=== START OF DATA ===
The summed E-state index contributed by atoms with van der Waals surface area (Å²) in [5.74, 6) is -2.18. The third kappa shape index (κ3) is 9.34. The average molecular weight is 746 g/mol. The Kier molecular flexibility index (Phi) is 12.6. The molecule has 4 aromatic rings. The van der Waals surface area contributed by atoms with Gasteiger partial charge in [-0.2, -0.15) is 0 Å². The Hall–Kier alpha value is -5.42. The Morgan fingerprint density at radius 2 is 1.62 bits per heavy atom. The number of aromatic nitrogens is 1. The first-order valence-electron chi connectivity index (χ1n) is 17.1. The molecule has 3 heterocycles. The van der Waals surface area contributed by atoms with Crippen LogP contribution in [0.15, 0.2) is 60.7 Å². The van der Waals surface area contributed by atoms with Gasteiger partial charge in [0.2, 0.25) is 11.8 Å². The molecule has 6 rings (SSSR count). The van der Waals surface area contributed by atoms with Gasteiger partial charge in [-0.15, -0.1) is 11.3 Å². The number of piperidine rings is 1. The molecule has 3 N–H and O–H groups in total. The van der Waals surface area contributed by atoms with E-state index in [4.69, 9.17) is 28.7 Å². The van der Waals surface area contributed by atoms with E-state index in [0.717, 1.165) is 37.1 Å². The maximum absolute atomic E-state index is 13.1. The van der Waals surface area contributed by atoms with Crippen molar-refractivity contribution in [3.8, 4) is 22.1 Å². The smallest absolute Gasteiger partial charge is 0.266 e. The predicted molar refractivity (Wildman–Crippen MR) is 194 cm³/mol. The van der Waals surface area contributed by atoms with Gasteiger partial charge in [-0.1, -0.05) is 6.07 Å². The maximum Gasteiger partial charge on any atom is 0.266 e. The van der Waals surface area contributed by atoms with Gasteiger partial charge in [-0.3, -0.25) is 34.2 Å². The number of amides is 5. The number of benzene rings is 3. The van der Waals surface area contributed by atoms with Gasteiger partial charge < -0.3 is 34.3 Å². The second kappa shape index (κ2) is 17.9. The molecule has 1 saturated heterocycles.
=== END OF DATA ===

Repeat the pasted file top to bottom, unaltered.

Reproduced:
The summed E-state index contributed by atoms with van der Waals surface area (Å²) in [5.74, 6) is -2.18. The third kappa shape index (κ3) is 9.34. The average molecular weight is 746 g/mol. The Kier molecular flexibility index (Phi) is 12.6. The molecule has 4 aromatic rings. The van der Waals surface area contributed by atoms with Gasteiger partial charge in [-0.2, -0.15) is 0 Å². The Hall–Kier alpha value is -5.42. The Morgan fingerprint density at radius 2 is 1.62 bits per heavy atom. The number of aromatic nitrogens is 1. The first-order valence-electron chi connectivity index (χ1n) is 17.1. The molecule has 3 heterocycles. The van der Waals surface area contributed by atoms with Crippen LogP contribution in [0.15, 0.2) is 60.7 Å². The van der Waals surface area contributed by atoms with Gasteiger partial charge in [0.2, 0.25) is 11.8 Å². The molecule has 6 rings (SSSR count). The van der Waals surface area contributed by atoms with Gasteiger partial charge in [-0.15, -0.1) is 11.3 Å². The number of piperidine rings is 1. The molecule has 3 N–H and O–H groups in total. The van der Waals surface area contributed by atoms with E-state index in [4.69, 9.17) is 28.7 Å². The van der Waals surface area contributed by atoms with E-state index in [0.717, 1.165) is 37.1 Å². The maximum absolute atomic E-state index is 13.1. The van der Waals surface area contributed by atoms with Crippen molar-refractivity contribution in [3.8, 4) is 22.1 Å². The smallest absolute Gasteiger partial charge is 0.266 e. The predicted molar refractivity (Wildman–Crippen MR) is 194 cm³/mol. The van der Waals surface area contributed by atoms with Gasteiger partial charge in [-0.1, -0.05) is 6.07 Å². The maximum Gasteiger partial charge on any atom is 0.266 e. The van der Waals surface area contributed by atoms with Gasteiger partial charge in [-0.3, -0.25) is 34.2 Å². The number of amides is 5. The number of benzene rings is 3. The van der Waals surface area contributed by atoms with Gasteiger partial charge < -0.3 is 34.3 Å². The second kappa shape index (κ2) is 17.9. The molecule has 1 saturated heterocycles.